In McDonnell indictment, feds describe Star Scientific’s push for UVA research

Virginia Governor Bob McDonnell. Photo by James Scheuren. Virginia Governor Bob McDonnell. Photo by James Scheuren.

After months of rumors, innuendo, leaks and mea culpas, the other shoe has finally dropped in the ongoing gift scandal surrounding former first couple Bob and Maureen McDonnell. On January 21, 2014, both were named as co-conspirators in a federal indictment that alleges, among other things, that they—separately and together—are guilty of wire fraud, false statements, and “obtaining property under color of official right.” In addition, Maureen McDonnell was charged with a single count of “obstruction of official proceeding.”

The indictment lays out an eye-popping narrative of greed and hubris, with both McDonnells accepting (and in Maureen’s case, apparently demanding) a wide array of goods and services from one Jonnie R. Williams Sr., the former CEO of dietary supplements company Star Scientific, Inc. In return, prosecutors allege, both Bob and Maureen conspired to “legitimize, promote, and obtain research studies” for Star Scientific’s tobacco-derived products (which are not currently approved for use by the the Food and Drug Administration). There’s even some local color in the feds’ case: The indictment details Williams’ efforts to get UVA researchers and administrators to study one of Star Scientific’s products—and his apparent desire to get the governor to influence them.

According to the indictment, the McDonnells’ cozy relationship with Williams began “in or about” March 2009, when then-candidate Bob McDonnell began using Williams’ private jet during his campaign for governor. Despite the hours of free air travel, at this point the two men allegedly “had no personal or professional relationship.”

That would change following McDonnell’s election, when Maureen McDonnell began casting around for ways to obtain a free designer dress for the inauguration. Having discussed her sartorial needs with Williams at a December 2009 political event, the incoming first lady reportedly decided that he should provide her with one. Unfortunately, one of the governor-elect’s senior staffers (identified only as “JE”) strongly opposed this plan, prompting Maureen to fire off a plaintive email.

“I need to talk to you about Inaugural clothing budget,” she wrote. “I need answers and Bob is screaming about the thousands I’m charging up in credit card debt. We are broke, have an unconscionable amount in credit card debt already, and this Inaugural is killing us!! I need answers and I need help, and I need to get this done.”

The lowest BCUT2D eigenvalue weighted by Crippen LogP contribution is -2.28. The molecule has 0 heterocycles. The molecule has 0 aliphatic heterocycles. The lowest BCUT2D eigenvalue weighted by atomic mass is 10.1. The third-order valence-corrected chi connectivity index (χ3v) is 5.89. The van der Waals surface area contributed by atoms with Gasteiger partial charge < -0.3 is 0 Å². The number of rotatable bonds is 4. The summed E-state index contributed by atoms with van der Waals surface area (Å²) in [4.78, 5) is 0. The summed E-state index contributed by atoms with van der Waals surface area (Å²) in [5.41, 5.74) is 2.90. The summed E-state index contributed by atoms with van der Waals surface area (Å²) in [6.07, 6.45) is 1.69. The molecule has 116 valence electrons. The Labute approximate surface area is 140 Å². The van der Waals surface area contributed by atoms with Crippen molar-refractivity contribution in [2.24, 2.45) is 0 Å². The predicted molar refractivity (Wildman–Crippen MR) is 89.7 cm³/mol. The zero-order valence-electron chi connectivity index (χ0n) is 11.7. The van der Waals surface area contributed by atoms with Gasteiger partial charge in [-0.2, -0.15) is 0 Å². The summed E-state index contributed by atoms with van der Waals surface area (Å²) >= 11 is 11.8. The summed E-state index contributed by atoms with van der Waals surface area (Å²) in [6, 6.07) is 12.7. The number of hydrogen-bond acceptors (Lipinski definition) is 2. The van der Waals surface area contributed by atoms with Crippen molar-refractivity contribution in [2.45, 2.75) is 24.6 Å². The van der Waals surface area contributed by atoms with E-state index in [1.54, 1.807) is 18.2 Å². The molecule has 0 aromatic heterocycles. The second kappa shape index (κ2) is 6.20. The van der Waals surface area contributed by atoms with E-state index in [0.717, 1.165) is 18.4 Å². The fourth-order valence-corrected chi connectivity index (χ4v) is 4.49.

Although she eventually agreed not to accept the dress, the indictment claims that she took a “rain check,” and soon thereafter both she and the governor began accepting all manner of gifts from Williams. (Including a no-contract $50,000 “loan,” a silver Rolex inscribed “71st Governor of Virginia,” a nearly $20,000 New York shopping spree at Oscar de la Renta, Louis Vuitton and Bergdorf Goodman, a free stay at Williams’ Smith Mountain Lake vacation home complete with loaner Ferrari, and the infamous $15,000 catered wedding dinner for daughter Cailin, among other things.)

In return, prosecutors allege, the McDonnells introduced Williams to top state officials, held a Star Scientific product launch party at the governor’s mansion, and attended events designed to burnish the company’s image.

In addition, the indictment accuses Maureen McDonnell of lying to investigators about exactly when, and how, her husband first met Williams, and of trying to pass off luxury clothes bought for her by Williams as a loan from his daughter.

The “Giftgate” fallout even touches UVA. According to the indictment, researchers from the University flew by private jet with Virginia’s first lady to a Maryland symposium hosted by Star Scientific in July 2011. It also details a meeting between Williams and “senior UVA administrators” in November of that year to discuss UVA “taking the lead role” in seeking state grants to research Star Scientific’s top product. Bob McDonnell allegedly supported the proposal, but the University eventually declined, as evidenced by a string of correspondence months later.

One e-mail included in the indictment has Maureen McDonnell complaining to a staffer: “Gov wants to know why nothing has developed w studies after [Williams] gave $200,000.”

The reaction by Bob McDonnell to the charges was swift and ferocious. In a hastily arranged television appearance the evening of the indictment, McDonnell insisted that he had been “falsely and wrongfully accused,” and repeatedly claimed, “emphatically, that I did nothing illegal for Mr. Williams.”

McDonnell’s legal team went even further, fulminating that “the federal government’s decision to use these deceitful tactics in order to prosecute a popular and successful Republican Governor immediately upon his leaving office is disgraceful,” and comparing the justice department to the despotic Roman Emperor Caligula.

If convicted, the former first couple could face up to 30 years in prison.

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